Why no solution to the “Macedonian” issue.Σεπ 27th, 2010 | Τάκης Μίχας| Κατηγορία: Τάκης Μίχας | Email This Post | Print This Post |
During his recent visit to the UN General Assempbly the Greek prime minister George Papandreou lamented the fact that his Macedonian counterpart Nikola Gruefski was not in New York to hold talks on the long standing dispute about the so-called “name issue”. Greece objects to the use of the term “Macedonia “ by the neighboring country arguing that such an act threatens the territorial integrity of Greece which has a province with the same name.
There is no doubt that Mr.Papandreou’s feelings are sincere. He is one of the very few leading Greek politicians (the only one?) who not only believes in Greece’s peaceful coexistence with its neighbors but is also willing to admit that Greece’s recent history doesn’t always conform to the image of the “suffering victim” promoted by the nationalist narrative.
Yet on the other hand one can hardly blame Mr Gruefski for not rushing to meet with the Greek prime minister believing perhaps that such meetings are waste of time .The problem is that despite his best intentions, Mr.Papandreou is also a prisoner of the local political market and has to take its dictates into account .
As things stand today the Greek prime minister has very few incentives to agree to a solution to the so called “name issue” and every reason to postpone the day of reckoning
Any sort of mutual compromise is bound to rekindle the fury of the powerful nationalist constituency whose members are to be found in all Greek political parties. Any name that would include the term “Macedonia” would be seen by the nationalists as treason since, according to their view, Greece has the exclusive right to the name “Macedonia”.
At present Mr.Papandreou is involved in the “titanic” as he correctly described it ,effort to turn around the Greek economy and save it from becoming (totally ) bankrupt . This involves a tremendous struggle against powerful interest groups that are fighting to maintain their privileges. It also involves harsh austerity measures and rising unemployment which are hurting especially the middle classes. In this kind of situation the last thing Mr.Papandreou and his government want is to waken up the beast of nationalism and to have to fend off accusations of “selling Macedonia to the Slavs”.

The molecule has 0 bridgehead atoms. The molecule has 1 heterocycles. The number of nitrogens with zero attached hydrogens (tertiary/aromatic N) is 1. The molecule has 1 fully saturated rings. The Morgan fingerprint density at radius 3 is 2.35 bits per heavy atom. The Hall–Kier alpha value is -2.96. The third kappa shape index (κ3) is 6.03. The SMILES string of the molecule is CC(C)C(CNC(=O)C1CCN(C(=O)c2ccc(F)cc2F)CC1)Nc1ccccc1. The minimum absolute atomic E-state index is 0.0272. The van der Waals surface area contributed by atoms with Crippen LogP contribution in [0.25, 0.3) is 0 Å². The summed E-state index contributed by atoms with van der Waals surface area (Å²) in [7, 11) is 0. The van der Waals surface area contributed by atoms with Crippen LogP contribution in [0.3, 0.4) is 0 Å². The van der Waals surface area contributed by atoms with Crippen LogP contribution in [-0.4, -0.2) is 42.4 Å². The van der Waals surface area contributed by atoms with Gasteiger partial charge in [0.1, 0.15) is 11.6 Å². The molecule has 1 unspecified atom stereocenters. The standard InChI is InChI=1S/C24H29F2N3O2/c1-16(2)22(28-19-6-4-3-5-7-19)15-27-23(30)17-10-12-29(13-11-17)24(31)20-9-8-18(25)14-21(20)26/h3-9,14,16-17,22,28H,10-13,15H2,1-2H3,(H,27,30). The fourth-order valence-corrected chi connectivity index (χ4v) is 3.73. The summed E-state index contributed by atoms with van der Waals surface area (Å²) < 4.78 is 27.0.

Since assuming the leadership of the party Mr.Papandreou has been able to strike a deal with the nationalist element of his party. They have supported the economic measures and in exchange he has not challenged any of their dearly held nationalist myths. Moreover he seems to have instructed his foreign minister Dimtris Droutsas to issue statements that would make even some of his most hard line predecessors flinch. For example Mr. Droutsas recent statement that the “Cyprus problem is a problem of Turkish occupation”-the standard view of the Greek Cypriot nationalists-surely does very little justice to the complex history of the island.
At present, in the midst of the economic turmoil , the Greek government has very few rational incentives to promote a compromise agreement with the government in Skopje. This is in the last analysis a peripheral issue for Athens. It would defy any kind of rational analysis if the Greek government attempted to provide a solution whose only result would be even more protesters taking to the the streets in Athens and Thessaloniki.